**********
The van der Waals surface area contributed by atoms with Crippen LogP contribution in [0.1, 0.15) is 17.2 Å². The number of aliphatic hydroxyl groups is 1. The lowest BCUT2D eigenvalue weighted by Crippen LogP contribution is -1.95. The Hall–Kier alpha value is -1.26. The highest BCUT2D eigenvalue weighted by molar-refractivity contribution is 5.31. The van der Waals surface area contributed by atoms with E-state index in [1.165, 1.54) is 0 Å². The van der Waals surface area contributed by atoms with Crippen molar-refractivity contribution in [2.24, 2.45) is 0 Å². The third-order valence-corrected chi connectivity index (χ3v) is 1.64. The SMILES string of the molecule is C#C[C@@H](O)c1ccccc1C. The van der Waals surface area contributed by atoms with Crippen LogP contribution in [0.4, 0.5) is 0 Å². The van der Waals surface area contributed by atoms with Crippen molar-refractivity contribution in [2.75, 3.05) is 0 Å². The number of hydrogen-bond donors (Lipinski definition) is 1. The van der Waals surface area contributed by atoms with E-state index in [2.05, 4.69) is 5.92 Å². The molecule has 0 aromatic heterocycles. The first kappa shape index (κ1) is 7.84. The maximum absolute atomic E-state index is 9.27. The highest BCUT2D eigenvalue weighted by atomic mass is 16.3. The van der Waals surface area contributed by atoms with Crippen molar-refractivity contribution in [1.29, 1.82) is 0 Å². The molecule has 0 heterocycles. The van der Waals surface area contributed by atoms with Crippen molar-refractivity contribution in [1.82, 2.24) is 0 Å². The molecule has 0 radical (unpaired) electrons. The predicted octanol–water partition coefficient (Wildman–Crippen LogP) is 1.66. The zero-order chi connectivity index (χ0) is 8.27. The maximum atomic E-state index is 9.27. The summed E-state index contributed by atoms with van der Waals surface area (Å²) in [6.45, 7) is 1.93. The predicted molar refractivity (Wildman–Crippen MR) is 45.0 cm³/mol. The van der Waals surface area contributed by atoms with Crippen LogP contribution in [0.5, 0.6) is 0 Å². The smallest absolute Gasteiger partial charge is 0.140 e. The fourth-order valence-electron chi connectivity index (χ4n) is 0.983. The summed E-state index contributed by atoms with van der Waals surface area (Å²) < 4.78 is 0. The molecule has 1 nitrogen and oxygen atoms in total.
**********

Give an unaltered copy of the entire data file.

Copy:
The van der Waals surface area contributed by atoms with Crippen LogP contribution in [0.1, 0.15) is 17.2 Å². The number of aliphatic hydroxyl groups is 1. The lowest BCUT2D eigenvalue weighted by Crippen LogP contribution is -1.95. The Hall–Kier alpha value is -1.26. The highest BCUT2D eigenvalue weighted by molar-refractivity contribution is 5.31. The van der Waals surface area contributed by atoms with E-state index in [1.165, 1.54) is 0 Å². The van der Waals surface area contributed by atoms with Crippen molar-refractivity contribution in [2.24, 2.45) is 0 Å². The third-order valence-corrected chi connectivity index (χ3v) is 1.64. The SMILES string of the molecule is C#C[C@@H](O)c1ccccc1C. The van der Waals surface area contributed by atoms with Crippen LogP contribution in [0.4, 0.5) is 0 Å². The van der Waals surface area contributed by atoms with Crippen molar-refractivity contribution in [2.75, 3.05) is 0 Å². The number of hydrogen-bond donors (Lipinski definition) is 1. The van der Waals surface area contributed by atoms with E-state index in [2.05, 4.69) is 5.92 Å². The molecule has 0 aromatic heterocycles. The first kappa shape index (κ1) is 7.84. The maximum absolute atomic E-state index is 9.27. The highest BCUT2D eigenvalue weighted by atomic mass is 16.3. The van der Waals surface area contributed by atoms with Crippen molar-refractivity contribution in [1.29, 1.82) is 0 Å². The molecule has 0 heterocycles. The van der Waals surface area contributed by atoms with Crippen molar-refractivity contribution in [1.82, 2.24) is 0 Å². The molecule has 0 radical (unpaired) electrons. The predicted octanol–water partition coefficient (Wildman–Crippen LogP) is 1.66. The zero-order chi connectivity index (χ0) is 8.27. The maximum atomic E-state index is 9.27. The summed E-state index contributed by atoms with van der Waals surface area (Å²) in [6.45, 7) is 1.93. The predicted molar refractivity (Wildman–Crippen MR) is 45.0 cm³/mol. The van der Waals surface area contributed by atoms with Crippen LogP contribution in [0.5, 0.6) is 0 Å². The smallest absolute Gasteiger partial charge is 0.140 e. The fourth-order valence-electron chi connectivity index (χ4n) is 0.983. The summed E-state index contributed by atoms with van der Waals surface area (Å²) < 4.78 is 0. The molecule has 1 nitrogen and oxygen atoms in total.